Gardening in a changing climate at RHS Wisley

Yesterday I took part in the climate change walk around the RHS Wisley gardens in Surrey which is part of the British Science Festival taking place this week.dsc01679

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Climate Change Gardening is a subject close to my heart so I was disappointed to see that I was the only person on the walk ! The good news was that this enabled me to spend an informative hour wandering round the gardens with a charming horticulturalist called Ian Stanton and Johanna Forster, a young enthusiastic, climate change PhD student from my old university, UEA in Norwich.

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Wisley is a wonderful place – full of inspirational, dream-like plants and vistas that make you want to rush home and start again in the garden. Ian and Johanna showed me the new wave herbaceous borders inspired by Peter Oudolf and Noel Kingsbury. http://www.amazon.com/Designing-Plants-Piet-Oudolf/dp/0881929530

How the famous top terrace – see below – is no longer planted as a formal, time/water-consuming herbacous border but is now full of half hardy annuals such as Cosmos Bipannatus, Sea Shells which create strong impact and are a fine example of climate change gardening.

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We walked around the fruit area and discussed how blackcurrant and many other fruits are being challenged by reduced frosts but how vines and apricots/peaches are re doing well with longer growing seasons – all music to my ears and subjects covered in previous blogs.

Ian and Johanna told me about the huge amount of water that Wisley requires to keep its plant looking good and how the RHS is well aware aware that in the future it will have to re-think its water usage and planting schemes.

This was all excellent information but I feel sure that absolutely NONE  of the other visitors to the gardens had any idea about the importance of these factors  – both for the RHS and in their own gardens! There was a distinct lack of any climate change information – surely THE most important fact affecting the future of gardens like this?  If climate change happens as predicted, gardens like this will simply not survive . Inspirational gardens are wonderful but to my mind they need to be connected to reality.

My highlight on the  walk was discovering a beautiful tree called Albizia Julibrissin Rosea with delicate feather-like leaves and a delightful pink flower. This originates from Australia and Ian explained that 20 years ago, it would have been impossible to grow this specimen anywhere in the UK.  Milder and shorter winters  have allowed it to spring up in many southern gardens, although he suggested that it still needs  a sheltered spot to thrive.Surely this would have been a perfect climate change story for the RHS to have explained on an information board next to this beautiful tree?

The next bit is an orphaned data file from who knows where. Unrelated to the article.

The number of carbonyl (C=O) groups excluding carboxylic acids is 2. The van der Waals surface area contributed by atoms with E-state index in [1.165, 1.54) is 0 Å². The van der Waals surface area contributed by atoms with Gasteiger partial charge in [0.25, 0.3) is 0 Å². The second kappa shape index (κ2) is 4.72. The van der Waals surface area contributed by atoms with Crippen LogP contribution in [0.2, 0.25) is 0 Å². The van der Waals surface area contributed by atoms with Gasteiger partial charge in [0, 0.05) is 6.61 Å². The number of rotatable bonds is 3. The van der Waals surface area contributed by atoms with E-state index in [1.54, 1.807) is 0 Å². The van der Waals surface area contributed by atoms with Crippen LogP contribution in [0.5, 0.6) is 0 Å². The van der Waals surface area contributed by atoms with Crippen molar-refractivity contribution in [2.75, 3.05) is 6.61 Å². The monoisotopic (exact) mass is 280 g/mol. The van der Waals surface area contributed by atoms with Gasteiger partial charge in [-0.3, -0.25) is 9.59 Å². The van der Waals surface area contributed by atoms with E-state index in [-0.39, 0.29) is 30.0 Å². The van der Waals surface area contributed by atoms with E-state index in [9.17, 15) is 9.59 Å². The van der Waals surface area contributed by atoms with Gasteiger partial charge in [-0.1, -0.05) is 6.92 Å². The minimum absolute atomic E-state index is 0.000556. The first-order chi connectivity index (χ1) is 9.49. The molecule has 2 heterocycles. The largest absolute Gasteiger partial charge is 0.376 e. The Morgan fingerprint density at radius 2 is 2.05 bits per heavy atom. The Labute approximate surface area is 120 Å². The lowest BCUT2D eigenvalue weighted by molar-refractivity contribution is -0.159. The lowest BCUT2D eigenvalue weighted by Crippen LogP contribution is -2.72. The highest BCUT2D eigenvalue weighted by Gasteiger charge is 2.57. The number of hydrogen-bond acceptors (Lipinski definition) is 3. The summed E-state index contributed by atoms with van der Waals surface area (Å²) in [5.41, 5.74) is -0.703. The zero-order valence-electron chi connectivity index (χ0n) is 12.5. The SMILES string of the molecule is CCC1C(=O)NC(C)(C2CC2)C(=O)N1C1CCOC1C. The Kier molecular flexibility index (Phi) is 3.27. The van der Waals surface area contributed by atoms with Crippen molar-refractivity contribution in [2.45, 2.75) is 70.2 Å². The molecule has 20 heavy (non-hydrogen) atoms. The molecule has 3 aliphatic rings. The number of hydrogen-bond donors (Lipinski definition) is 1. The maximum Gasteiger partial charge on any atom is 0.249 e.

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Educating gardeners about climate change is a role that the RHS has already started on its web-site .It also put on an excellent display about the effects of climate change at the Hampton Court Flower Show which I covered on this blog:

http://www.myclimatechangegarden.com/blog/rhs-hampton-court-show-spells-out-global-gardening

As the UK’s leading garden charity and, possibly the bigest horticultural influence on gardeners all over the country,  the RHS needs  to introduce Climate Change Education into all of its gardens. Only by educating visitors about the reality of what is happening can we encourage them to adapt their gardening habits to accommodate climate change.

Would be interested to hear your thoughts on how the RHS can use gardens like Wisley to educate its members and the horticultural industry about climate change?

This post was written by:

- who has written 866 posts on My Climate Change Garden.

I am not an experienced gardener - more of an enthusiastic amateur who learns by trial and error and is keen to "manage" the effects of the weather on my garden. Writing this blog is my passion and I hope that it will continue to grow, allowing global gardeners to communicate about the effects of climate change on our plants and the future of our gardens.

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